How did I lose you? If I lost you. I've lost others too.

You know what cognitive camouflage is? Putting on best behavior in front of med professionals, family. Is it sundown? In some probably. In others no. One person's experience with dementia, is one person's. Doesn't mean true for all.

If you personally, are aware you are losing your faculties, what would you do. And think about that.
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Reply to Segoline
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Elders get self centered like so many have opined. Being self centered and being a narcissist are worlds apart. It may seem like narcissism, but it is really not. It is a desperate attempt to hang on to what they know is sliding away.
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polarbear Jul 9, 2019
Segoline - you lost me. Maybe an example will help. To me, they may be different causes/reasons, but the symptoms are very similar.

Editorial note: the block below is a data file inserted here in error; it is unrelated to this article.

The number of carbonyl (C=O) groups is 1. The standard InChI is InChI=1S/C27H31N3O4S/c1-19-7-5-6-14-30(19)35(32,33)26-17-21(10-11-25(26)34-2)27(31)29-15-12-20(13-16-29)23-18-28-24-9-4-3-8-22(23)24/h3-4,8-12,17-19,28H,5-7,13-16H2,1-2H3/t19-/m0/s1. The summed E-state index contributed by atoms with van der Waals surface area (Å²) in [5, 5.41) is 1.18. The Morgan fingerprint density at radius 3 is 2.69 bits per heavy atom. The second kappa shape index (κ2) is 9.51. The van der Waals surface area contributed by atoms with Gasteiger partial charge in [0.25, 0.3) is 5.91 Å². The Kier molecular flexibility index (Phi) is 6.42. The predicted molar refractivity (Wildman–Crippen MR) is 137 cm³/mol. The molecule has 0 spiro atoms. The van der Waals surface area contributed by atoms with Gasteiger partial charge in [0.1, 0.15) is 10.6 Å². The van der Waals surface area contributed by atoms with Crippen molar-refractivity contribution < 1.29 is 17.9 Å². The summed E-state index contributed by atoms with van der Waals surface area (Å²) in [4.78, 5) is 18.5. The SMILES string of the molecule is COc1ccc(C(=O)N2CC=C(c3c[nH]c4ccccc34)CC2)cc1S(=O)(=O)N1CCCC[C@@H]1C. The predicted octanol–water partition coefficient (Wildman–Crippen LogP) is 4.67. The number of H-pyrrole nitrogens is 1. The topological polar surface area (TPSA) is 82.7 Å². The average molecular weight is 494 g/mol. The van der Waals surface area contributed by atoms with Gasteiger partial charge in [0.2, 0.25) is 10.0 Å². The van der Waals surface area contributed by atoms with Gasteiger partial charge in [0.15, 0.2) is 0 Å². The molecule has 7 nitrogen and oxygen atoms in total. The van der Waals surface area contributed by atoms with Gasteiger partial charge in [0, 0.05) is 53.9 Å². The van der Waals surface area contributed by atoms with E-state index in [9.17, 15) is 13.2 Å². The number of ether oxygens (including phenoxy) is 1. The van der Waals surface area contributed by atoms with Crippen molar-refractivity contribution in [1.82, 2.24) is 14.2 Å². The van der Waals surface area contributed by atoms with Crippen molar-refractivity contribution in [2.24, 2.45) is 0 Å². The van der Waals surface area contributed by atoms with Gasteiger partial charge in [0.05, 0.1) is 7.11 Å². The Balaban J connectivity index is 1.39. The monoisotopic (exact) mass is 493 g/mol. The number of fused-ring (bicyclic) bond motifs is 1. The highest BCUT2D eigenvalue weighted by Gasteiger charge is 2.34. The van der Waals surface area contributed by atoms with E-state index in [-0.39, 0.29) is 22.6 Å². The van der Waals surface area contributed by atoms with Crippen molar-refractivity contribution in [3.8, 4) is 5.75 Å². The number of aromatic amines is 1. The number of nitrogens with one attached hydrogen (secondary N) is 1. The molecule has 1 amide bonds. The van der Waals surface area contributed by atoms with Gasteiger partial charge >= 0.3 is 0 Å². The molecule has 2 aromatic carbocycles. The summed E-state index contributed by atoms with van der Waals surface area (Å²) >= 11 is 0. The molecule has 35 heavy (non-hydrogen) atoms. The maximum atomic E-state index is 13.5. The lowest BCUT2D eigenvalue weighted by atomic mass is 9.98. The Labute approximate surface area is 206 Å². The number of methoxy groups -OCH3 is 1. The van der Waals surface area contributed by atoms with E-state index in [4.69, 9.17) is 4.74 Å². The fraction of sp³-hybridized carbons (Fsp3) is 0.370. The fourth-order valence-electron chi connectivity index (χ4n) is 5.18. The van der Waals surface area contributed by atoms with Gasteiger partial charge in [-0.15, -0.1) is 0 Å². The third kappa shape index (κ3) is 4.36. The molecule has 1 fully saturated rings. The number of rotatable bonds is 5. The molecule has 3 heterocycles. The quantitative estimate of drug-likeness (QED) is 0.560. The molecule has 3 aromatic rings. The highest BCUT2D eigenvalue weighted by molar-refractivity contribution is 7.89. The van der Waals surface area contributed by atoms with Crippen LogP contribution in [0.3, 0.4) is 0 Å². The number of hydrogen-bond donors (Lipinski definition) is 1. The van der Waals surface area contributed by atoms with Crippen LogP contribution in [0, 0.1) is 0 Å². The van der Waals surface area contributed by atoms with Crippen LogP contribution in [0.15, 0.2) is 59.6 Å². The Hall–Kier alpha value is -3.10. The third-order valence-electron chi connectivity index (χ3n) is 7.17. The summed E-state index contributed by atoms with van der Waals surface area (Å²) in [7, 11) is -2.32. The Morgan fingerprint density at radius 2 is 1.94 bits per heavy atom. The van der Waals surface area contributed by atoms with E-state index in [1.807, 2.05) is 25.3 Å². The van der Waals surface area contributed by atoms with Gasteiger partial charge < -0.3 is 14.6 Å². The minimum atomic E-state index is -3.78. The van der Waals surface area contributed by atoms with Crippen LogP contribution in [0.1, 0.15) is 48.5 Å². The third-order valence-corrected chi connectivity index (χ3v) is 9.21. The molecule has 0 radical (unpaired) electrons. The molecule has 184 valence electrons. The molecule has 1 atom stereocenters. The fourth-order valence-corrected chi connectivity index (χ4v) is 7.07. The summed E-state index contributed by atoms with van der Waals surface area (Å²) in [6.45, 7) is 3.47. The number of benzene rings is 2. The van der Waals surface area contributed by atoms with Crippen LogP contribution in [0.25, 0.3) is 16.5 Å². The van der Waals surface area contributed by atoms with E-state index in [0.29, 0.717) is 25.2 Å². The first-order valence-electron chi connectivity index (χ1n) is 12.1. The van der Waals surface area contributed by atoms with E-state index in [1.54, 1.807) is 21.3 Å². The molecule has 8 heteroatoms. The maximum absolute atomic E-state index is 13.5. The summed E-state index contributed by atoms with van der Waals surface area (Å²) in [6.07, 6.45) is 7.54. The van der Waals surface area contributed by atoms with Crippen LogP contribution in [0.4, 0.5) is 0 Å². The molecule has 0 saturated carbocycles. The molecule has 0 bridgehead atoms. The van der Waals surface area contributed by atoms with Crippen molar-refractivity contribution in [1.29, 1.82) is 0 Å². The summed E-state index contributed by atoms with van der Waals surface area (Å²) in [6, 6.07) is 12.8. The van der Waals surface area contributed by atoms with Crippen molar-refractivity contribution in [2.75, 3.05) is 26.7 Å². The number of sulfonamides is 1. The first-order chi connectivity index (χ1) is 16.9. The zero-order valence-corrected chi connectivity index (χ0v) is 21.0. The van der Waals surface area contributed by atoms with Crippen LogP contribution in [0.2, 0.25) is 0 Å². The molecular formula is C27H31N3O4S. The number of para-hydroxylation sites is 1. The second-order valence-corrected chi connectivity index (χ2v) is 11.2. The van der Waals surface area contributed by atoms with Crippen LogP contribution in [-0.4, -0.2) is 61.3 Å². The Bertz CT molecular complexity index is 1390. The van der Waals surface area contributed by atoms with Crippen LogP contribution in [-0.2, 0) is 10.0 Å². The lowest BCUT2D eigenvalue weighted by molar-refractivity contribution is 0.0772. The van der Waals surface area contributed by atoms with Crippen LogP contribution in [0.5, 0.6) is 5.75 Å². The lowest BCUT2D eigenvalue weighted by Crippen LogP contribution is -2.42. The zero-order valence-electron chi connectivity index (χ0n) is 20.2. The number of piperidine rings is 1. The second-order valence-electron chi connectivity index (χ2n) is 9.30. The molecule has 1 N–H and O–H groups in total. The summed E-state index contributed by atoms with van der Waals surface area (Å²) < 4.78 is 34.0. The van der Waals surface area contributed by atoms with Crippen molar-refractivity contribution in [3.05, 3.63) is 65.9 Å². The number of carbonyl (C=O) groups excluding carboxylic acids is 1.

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To me, narcissism is not black and white, either or, but rather it's actually on a sliding scale. One end is altruism and the other is narcissism. Somewhere toward the narcissism end on that scale are selfishness and extreme selfishness.

The world of most of the elderly is so small that it consists of only them and their needs, so that's all they think and care about. Even if they weren't selfish before, they tend to become that eventually. Sad. We, too, have to be on guard so that we don't become them when we get old.

For those small percentage of people who were born narcissistic, they will just get worse (if that's possible) as they get old.